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   from the issue of September 28, 2006

Arts and Sciences dean to step down


Richard Hoffmann, dean of the College of Arts and Sciences, announced Sept. 19 his resignation from the college. He will continue to serve as dean through the academic year, allowing time for a search for a replacement.


"There isn't anything magical about this moment," said Hoffmann, dean since 2001. "There's a rhythm to every job, and over the last year or so it's become apparent to me that my attention needs to be focused elsewhere. One thing I want to make very clear is that this decision has nothing to do with a lack of confidence in the future of the university. I just feel that I have done as much as I can in this role."

Despite significant financial challenges, Hoffmann is proud of accomplishments in the college in the past five years. However, Hoffmann is quick to emphasize that, "deans don't really accomplish anything."

"It's the faculty that do," Hoffmann said. "I always recognize my work as an administrator as being a facilitator of the work of others."

Highlights of his tenure include the creation of the Center for Digital Research in the Humanities, the development and inclusion of software engineering as a part of the computer science and engineering programs, work in the physics and astronomy departments that led to the development of the new world-class laser laboratory, the creation of the Department of Statistics, and the generally improved relationship between the College of Arts and Sciences and the rest of the university.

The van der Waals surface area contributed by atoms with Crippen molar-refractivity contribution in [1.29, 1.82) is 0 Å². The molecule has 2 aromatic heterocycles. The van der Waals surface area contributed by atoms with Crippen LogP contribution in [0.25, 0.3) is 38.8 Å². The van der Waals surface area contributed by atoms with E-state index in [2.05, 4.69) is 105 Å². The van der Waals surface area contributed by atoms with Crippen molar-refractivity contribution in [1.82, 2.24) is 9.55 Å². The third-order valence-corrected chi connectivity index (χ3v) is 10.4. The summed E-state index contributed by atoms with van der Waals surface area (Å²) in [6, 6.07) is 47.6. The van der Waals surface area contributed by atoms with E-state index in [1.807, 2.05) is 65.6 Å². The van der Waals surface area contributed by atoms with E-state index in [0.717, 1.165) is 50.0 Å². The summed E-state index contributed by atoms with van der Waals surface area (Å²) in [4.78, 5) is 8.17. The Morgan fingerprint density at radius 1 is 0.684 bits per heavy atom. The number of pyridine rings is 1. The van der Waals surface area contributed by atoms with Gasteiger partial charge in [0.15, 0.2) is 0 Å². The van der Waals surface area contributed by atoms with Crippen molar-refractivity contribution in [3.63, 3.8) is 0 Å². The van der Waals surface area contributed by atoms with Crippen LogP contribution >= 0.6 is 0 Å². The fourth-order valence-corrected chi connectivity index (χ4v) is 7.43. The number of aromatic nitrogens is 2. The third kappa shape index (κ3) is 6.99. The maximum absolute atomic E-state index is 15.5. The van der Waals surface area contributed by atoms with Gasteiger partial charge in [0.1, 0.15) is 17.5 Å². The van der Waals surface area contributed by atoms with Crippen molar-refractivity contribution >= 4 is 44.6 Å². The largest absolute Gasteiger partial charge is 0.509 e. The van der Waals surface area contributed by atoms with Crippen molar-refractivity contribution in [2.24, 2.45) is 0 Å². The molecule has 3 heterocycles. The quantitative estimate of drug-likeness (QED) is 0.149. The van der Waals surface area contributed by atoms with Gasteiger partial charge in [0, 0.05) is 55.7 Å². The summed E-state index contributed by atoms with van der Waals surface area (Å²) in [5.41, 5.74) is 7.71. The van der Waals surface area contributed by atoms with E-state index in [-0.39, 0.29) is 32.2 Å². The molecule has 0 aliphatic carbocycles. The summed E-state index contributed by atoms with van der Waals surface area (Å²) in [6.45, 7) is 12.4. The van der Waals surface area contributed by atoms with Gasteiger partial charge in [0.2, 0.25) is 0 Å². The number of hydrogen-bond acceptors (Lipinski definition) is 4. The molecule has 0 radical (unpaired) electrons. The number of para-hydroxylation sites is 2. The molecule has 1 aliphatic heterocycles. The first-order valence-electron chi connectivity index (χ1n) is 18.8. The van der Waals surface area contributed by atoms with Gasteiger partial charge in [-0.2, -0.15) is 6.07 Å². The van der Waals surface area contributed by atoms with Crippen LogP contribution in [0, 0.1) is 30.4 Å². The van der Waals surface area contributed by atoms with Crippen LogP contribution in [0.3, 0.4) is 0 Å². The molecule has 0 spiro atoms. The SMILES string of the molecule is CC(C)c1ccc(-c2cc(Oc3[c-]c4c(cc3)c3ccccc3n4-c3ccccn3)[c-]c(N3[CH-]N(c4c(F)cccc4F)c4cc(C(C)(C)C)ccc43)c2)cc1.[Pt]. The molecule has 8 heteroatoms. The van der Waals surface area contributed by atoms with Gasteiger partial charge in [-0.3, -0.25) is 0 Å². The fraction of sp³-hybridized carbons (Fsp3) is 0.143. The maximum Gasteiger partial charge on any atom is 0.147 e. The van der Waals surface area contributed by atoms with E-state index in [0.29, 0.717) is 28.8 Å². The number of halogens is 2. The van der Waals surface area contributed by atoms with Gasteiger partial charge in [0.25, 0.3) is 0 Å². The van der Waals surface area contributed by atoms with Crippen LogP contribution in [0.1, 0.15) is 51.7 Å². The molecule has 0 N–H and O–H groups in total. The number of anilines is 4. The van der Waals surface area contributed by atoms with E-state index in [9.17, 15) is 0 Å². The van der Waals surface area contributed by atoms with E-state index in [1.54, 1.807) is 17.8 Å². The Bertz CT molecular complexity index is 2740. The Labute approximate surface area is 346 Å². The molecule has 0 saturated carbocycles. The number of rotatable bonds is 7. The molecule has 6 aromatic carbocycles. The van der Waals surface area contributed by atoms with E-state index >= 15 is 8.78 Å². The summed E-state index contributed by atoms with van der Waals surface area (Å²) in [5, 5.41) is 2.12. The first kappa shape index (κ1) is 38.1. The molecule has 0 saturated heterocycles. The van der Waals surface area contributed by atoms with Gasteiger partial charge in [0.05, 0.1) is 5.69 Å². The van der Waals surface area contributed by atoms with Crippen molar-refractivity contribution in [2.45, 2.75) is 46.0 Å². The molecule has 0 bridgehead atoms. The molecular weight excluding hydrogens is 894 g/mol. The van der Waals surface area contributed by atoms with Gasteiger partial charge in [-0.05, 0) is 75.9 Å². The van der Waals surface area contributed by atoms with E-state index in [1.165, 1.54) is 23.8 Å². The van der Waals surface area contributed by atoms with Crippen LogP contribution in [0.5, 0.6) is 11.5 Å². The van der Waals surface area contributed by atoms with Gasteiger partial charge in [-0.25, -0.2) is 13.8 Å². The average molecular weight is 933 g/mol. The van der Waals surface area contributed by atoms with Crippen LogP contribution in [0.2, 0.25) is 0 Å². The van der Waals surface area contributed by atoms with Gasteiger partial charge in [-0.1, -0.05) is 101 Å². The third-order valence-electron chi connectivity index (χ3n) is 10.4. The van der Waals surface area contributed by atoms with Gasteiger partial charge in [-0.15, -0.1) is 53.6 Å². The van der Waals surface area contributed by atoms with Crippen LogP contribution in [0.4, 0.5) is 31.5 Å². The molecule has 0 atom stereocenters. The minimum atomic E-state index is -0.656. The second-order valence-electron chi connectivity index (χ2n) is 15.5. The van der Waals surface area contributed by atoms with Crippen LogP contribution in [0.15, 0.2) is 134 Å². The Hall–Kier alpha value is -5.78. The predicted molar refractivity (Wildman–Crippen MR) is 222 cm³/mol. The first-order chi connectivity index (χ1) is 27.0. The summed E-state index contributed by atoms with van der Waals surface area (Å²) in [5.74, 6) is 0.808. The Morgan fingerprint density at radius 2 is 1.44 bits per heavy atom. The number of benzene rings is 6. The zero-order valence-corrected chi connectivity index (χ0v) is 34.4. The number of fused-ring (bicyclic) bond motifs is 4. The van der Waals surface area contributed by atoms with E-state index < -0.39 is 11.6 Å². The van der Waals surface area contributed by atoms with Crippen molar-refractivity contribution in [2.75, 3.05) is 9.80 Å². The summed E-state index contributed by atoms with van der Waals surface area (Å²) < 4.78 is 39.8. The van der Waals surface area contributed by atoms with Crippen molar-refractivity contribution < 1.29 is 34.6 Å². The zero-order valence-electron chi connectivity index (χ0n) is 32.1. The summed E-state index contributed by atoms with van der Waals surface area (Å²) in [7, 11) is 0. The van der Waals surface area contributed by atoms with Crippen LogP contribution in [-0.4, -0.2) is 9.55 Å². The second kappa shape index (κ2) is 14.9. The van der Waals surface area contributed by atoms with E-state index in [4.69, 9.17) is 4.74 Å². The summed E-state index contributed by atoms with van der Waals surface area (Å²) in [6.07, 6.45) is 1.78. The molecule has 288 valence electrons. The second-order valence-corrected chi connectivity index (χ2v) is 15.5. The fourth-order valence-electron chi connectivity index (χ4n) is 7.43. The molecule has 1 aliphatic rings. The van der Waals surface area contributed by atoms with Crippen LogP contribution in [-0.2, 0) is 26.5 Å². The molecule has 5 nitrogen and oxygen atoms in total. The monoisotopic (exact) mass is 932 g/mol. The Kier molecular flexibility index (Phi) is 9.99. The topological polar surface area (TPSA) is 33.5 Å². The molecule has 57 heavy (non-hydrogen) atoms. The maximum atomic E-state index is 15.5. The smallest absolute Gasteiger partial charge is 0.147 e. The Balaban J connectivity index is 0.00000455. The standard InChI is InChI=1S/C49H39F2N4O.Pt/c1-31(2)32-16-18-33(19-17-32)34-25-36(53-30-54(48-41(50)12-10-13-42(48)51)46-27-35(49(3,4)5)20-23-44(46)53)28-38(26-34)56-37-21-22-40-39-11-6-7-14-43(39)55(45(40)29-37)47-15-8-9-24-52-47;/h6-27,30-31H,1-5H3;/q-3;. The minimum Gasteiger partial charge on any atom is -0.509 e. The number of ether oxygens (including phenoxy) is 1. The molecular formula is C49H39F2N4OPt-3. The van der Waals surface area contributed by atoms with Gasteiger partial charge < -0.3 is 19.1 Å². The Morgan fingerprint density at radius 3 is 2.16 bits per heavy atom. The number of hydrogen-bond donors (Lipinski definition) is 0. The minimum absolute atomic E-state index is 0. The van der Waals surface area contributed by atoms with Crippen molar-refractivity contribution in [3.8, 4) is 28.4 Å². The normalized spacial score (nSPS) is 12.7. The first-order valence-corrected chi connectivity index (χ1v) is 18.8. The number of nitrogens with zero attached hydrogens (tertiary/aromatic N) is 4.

Barbara Couture, senior vice chancellor for Academic Affairs, said Hoffmann's shoes will be hard to fill.

"Dick is extremely well regarded by his faculty and his administrative colleagues as a thoughtful, insightful leader who makes good things happen for students and our faculty," Couture said. "He has worked hard to encourage excellence, support interdisciplinary work and diversity, and collaboration across administrative units."

Prior to arriving at UNL, Hoffmann was dean of the College of Arts and Sciences at the State University of New York's Albany campus. Before that, he worked for 18 years at Iowa State University in Ames.

After a period of leave, Hoffmann will resume his appointment as a professor of biological sciences at UNL. Even as a professor, he plans to remain attuned to long-term goals for the college.

"I'd like to see progress continue in the development of nationally and internationally renowned programs and in our commitment to building the core of the college with respect to undergraduate education," he said. "I expect they (administrators) will find a leader who can advance these goals and serve as an advocate for the college in the overall university."

Plans to replace Hoffmann will be under way soon, following appointment of a search committee.



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